Canadian HealthCare Mall: Methotrexate-Induced Pneumonitis

PneumonitisMethotrexate treatment of a number of diseases is of established benefit, but adverse pulmonary reactions to the drug are also well known. Pneumonitis caused by methotrexate was first clearly described in 1969. This form of pulmonary disease has been related to the drug and not to the underlying disease because no other cause was found and pulmonary abnormalities regressed after cessation of methotrexate therapy. In some patients pulmonary biopsies have been performed. We report herein three cases of methotrexate-induced pneumonitis which suggest that cell-mediated immunity may play a role in its pathogenesis.

Material and Methods

Patients

Three nonsmoking women 42, 18, and 62 years of age, with respectively, choriocarcinoma, acute myelogenous leukemia, and breast cancer, where given methotrexate weekly (mean dose: 24 mg; range: 15-30) over a period averaging 42 days (range: 35-49). The exact weekly dosing schedules and duration of treatment were respectively 30 mg and five weeks for patient 1,15 mg and six weeks for patient 2, and 25 mg and seven weeks for patient 3. Injections were made, respectively, intramuscularly, intrathecally, and intravenously. A few days after the last injection, they complained of fever and dyspnea at effort. Chest x-ray films showed extensive alveolar and/or interstitial opacities in both lungs; hypoxia was present (mean level: 50 mm Hg, ie, 6.65 kPa). Bronchoalveolar lavage showed lymphocytic alveolitis (mean lymphocyte percentage: 61 percent) with, in two cases, an OKT4:OKT8 lymphocyte ratio of 0.50 and 0.43 (normal: 1.8±0.7). Recovery occurred (on the 14th, 10th, and 18th days, respectively) (mean delay: 14 days) when methotrexate treatment was stopped.

Leukocyte Migration Inhibition Test in Presence of Methotrexate

Heparinized (20 U/ml) peripheral blood was used for the leukocyte migration inhibition (LMI) test. This test was performed respectively on the 8th, 15th, and 8th days after the onset of the pneumonitis. Leukocytes of each patient were isolated by centrifugation on Percoll gradients. After washing and counting, granulocytes of each subject were mixed with her own lymphocytes in a ratio of 2:1 respectively; in case 2, one half of the granulocytes were mixed with lymphocytes from a healthy control subject, and the other half with the patients own lymphocytes. Agarose microdroplets containing mixed cell suspension were placed in wells of sterile disposable polystyrene plates. Cells were cultured in RDMI 1640 medium containing 20 mM HEPES buffer, 100 U/ml penicillin, 100 μg/ml streptomycin, and 20 percent fetal calf serum, hereafter called cell culture medium. The main idea of web sites is to inform people about this or that disorder. The main idea of web sites is to inform people about this or that disorder. Visit to Canadian Health Care – news online – read the information on this web site and you will understand properly that this is the main aim set.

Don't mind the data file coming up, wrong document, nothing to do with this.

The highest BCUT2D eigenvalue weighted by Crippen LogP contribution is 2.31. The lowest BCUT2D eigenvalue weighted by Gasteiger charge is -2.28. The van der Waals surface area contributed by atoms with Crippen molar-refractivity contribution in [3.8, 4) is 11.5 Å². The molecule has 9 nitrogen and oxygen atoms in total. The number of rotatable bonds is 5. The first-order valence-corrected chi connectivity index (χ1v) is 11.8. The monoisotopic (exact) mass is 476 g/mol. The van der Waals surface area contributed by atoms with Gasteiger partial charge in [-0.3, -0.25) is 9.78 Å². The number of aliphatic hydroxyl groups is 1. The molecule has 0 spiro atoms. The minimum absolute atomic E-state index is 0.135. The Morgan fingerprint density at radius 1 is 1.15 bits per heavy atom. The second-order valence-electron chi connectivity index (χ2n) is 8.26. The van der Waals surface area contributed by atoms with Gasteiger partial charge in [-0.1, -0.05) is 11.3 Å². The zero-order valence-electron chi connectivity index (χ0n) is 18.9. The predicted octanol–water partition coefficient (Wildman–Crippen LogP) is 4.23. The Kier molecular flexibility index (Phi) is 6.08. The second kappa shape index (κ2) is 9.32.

We used cell culture medium without methotrexate and cell culture medium with different concentrations of the drug (10 logs; from 10~ through 103 μg/ml): these in vitro methotrexate concentrations are close to therapeutic plasma levels of methotrexate usually registered. Leukocyte migration from 12 agarose microdroplets was quantitated for each methotrexate concentration with a photoelectric procedure previously described. No other causes of pulmonary disease of acute onset were found: clinical and laboratory investigations for a bacterial, viral, fungal, parasitic, or malignant process were negative. Cell migration in medium with methotrexate was compared with migration of the same cells in medium without the drug; inhibition of leukocyte migration (LMI) was calculated in percentage by comparison with migration in medium without the drug; a curve was then obtained by plotting percent LMI against methotrexate concentration (log). Migration evaluation and calculations were done on 12, 24, 36, and 72 hour cultures; maximal inhibitions were observed by the 24th or the 36th hour. A LMI of more than 20 percent was considered significant. Variation in migration of control microdroplets was less than 10 percent; a variation of 2 percent of droplet size was due to the device used. This test was performed in our three patients. It was simultaneously performed in six normal subjects (“healthy controls”) and in three other patients with breast cancer and on methotrexate treatment but who were free from pneumonitis (“controls + methotrexate”).

This entry was posted in health care of pneumonia and tagged leukocyte migration inhibition, pneumonitis, pulmonary reactions.